NEWS MEDIA UPDATE · TEXAS · Freedom of Information · Nov. 15, 2006
Open Meetings Act upheld as constitutional
Nov. 15, 2006 · A federal judge in Pecos rejected a challenge to the Texas Open Meetings Act by two city council members, finding that the law does not unconstitutionally infringe on public officials’ free speech rights.
U.S. District Judge Robert Junell upheld the Open Meetings Act as a constitutional method of ensuring that public officials keep public policy deliberations open, within the public’s view.
“The [Act] does not impede the freedom of speech; the Act simply requires speech . . . be made openly, and in the presence of interested public, as opposed to ‘behind closed doors,'” the judge wrote in his opinion last week.
Junell also ruled that the Texas Opens Meetings Act is neither too broad nor too vague to be constitutionally valid.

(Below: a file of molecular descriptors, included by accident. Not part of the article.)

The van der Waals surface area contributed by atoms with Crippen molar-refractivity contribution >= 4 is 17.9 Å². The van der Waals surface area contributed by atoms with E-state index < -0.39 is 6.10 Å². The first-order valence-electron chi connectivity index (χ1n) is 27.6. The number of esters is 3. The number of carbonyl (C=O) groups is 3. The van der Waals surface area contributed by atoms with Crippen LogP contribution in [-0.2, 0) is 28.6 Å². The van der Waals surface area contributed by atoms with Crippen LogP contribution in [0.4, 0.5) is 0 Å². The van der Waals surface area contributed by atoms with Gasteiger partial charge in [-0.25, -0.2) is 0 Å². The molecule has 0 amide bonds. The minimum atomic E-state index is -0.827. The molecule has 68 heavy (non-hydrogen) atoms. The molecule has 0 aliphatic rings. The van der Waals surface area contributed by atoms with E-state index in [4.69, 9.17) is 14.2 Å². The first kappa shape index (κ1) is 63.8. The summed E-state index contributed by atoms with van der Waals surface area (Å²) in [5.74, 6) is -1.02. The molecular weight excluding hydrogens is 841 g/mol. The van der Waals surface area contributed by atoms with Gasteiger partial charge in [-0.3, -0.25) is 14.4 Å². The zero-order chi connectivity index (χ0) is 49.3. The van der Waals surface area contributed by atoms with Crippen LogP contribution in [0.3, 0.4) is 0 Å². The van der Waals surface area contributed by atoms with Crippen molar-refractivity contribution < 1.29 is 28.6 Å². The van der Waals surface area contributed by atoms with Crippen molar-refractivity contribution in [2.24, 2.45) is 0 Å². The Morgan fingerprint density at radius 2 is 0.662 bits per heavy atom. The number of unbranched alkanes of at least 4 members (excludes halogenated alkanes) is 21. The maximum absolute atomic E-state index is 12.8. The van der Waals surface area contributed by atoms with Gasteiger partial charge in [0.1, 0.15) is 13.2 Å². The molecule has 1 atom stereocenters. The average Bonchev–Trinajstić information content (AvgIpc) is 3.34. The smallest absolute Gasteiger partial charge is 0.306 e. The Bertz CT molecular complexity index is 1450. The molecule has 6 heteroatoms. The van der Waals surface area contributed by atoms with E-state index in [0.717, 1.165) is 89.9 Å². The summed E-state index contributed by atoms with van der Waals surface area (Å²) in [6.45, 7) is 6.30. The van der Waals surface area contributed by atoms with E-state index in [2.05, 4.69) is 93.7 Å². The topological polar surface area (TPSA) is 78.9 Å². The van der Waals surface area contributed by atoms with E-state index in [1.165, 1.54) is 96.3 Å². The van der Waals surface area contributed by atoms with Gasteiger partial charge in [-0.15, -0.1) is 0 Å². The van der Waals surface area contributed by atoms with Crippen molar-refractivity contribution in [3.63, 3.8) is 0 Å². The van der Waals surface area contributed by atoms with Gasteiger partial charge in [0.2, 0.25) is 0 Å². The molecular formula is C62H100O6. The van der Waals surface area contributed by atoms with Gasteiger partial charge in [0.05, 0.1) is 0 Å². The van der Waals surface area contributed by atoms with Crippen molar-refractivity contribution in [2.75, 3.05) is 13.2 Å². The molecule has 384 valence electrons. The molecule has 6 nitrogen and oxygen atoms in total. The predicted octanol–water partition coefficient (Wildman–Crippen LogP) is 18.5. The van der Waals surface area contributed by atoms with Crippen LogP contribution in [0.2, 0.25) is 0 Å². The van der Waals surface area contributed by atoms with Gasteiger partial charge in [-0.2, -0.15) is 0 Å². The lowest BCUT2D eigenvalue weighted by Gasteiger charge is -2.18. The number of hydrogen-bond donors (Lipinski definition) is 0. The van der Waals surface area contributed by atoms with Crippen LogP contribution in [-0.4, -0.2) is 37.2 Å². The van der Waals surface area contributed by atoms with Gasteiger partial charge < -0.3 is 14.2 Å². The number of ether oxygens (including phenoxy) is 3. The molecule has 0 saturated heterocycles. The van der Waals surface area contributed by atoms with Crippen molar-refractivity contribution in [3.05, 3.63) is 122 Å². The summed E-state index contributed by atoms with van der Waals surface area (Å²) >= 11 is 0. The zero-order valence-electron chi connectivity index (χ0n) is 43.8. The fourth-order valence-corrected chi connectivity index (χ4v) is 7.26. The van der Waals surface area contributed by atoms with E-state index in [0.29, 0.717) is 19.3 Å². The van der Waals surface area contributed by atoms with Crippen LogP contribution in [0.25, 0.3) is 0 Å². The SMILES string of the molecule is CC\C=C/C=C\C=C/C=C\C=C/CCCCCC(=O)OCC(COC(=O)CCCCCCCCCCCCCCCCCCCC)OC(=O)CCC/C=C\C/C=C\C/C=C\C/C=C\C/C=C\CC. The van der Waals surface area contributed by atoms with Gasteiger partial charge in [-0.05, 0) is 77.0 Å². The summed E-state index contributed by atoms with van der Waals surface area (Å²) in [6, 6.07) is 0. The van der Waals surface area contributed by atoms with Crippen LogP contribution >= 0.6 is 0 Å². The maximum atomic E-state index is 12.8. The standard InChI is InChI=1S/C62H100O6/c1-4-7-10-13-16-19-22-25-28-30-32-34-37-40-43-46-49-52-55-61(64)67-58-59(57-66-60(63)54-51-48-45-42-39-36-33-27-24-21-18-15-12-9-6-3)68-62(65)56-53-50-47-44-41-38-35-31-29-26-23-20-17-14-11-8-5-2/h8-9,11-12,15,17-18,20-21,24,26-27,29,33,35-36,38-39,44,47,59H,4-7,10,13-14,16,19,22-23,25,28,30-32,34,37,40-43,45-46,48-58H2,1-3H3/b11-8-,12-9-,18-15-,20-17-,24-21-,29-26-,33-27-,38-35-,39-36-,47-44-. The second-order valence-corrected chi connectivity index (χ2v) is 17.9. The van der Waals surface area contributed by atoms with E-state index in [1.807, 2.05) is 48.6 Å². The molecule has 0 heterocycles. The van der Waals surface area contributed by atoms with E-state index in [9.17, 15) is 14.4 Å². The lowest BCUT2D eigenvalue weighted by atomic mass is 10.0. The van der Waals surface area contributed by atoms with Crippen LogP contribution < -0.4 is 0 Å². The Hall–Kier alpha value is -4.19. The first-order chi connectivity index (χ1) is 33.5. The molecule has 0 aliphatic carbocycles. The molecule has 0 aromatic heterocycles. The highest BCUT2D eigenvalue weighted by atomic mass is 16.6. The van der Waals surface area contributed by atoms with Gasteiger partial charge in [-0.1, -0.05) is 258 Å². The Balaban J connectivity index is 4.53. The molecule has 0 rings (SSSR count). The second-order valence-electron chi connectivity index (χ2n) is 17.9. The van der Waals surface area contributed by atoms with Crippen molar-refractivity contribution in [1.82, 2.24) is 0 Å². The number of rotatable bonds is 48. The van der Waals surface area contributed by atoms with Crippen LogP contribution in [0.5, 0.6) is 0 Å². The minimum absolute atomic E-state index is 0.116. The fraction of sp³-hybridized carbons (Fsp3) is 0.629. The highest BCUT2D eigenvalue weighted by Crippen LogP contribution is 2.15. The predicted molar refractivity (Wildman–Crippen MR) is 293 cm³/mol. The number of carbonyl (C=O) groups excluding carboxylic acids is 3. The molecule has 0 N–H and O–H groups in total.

The case came about after City of Alpine Council members Avinash Rangra and Katie Elms-Lawrence were criminally indicted by a grand jury for violations of the open meetings statute based on e-mail messages discussing the hiring of an outside contractor, according to the opinion.
After the indictment, Rangra and fellow council member Anna Monclova filed suit seeking to have the Open Meetings Act ruled unconstitutional as a violation of their First Amendment rights.
The opinion also states that the indictment against both Rangra and Elms-Lawrence was later dismissed by District Attorney Frank Brown, one of the defendants in the council members’ lawsuit, and the statute of limitations for pursuing the case ran out last month.
(Rangra v. Brown) — LC